We could conjure up all sorts of scenarios…. I read a case a few years ago about a person in SC be allowed to go to trial after the sentence of the court was reversed…. Then if I recall Santa Clara county in California did the same thing…. I think they were within the last two years…. The error is not on the part of the defendant… I think he should have gotten a harsher sentence to start with…. But it is what it is…

  5. AY: I don’t see any basis for an estoppel. As I understood it, a specific sentence if he violated to deferred prosecution terms was not part of any deal prior to the plea so he didn’t rely on it–generally a necessary element to find an estoppel. Similarly, I didn’t see any mention of facts suggesting that he entered his plea based on representations as to the specific sentence, so a change in the sentence he received wouldn’t be a basis for withdrawing the plea. If the appellate court determines the sentence was unlawful, they will presumably remand to the trial court to re-sentence. I just haven’t seen any facts in the reports that would let the defendant re-do actions he took prior to sentence being imposed.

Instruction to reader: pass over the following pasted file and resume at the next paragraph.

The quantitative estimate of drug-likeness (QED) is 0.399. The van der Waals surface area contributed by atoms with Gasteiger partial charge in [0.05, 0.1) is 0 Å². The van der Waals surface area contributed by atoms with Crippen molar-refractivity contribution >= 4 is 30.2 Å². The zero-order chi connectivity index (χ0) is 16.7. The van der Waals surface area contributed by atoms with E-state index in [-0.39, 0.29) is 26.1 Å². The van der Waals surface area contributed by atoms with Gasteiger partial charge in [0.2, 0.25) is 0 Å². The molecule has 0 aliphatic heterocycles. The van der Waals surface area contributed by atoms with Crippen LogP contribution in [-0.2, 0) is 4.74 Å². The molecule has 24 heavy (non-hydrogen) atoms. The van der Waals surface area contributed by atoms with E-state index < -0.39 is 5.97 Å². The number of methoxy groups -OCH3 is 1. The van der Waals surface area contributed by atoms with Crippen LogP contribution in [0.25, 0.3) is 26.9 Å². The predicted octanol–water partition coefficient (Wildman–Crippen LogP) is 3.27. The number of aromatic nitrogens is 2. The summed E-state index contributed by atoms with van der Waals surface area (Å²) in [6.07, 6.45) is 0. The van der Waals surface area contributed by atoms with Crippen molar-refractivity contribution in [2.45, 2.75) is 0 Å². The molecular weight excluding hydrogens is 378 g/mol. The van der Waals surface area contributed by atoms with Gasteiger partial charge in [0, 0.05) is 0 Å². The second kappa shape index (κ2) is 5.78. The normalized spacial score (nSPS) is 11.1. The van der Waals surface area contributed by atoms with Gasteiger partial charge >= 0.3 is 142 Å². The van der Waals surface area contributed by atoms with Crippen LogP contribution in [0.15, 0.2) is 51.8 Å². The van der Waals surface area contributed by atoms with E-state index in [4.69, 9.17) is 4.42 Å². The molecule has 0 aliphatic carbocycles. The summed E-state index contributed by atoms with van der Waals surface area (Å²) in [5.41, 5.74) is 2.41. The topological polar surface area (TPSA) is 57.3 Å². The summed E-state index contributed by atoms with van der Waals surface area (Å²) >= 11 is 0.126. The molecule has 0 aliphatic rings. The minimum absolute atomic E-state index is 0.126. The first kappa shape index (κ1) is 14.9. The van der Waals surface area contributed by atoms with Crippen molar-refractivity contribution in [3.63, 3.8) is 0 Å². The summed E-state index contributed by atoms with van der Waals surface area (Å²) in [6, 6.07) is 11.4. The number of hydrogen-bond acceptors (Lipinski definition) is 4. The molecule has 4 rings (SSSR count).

6. Blhlls,

    Once the defendant was sentenced the job of the judge was done…. I’m aware the prosecutor did appeal….they asked for the maximum…. The judge sentenced him to15 years… All prison time suspended but 31 day less the one day credit….

    I’m at a loss….how this case is harmed….I don’t agree with it… Not at all…. But the defendant could raise issues of estoppel as well as withdraw it plea….if the sentence is thrown out…really…

  7. AY: A specific sentence was not part of the deal, so I don’t know of any basis upon which he could argue to withdraw it. It probably wouldn’t be beneficial to do so, as I recall part of the deal for deferring prosecution was him providing an admissible admission that he committed the conduct charged.

    Darren S.: I don’t see any constitutional objection as the sentence was timely appealed by the prosecution.

  8. I have to agree this is probably a procedural issue and that an appeal route would be proper.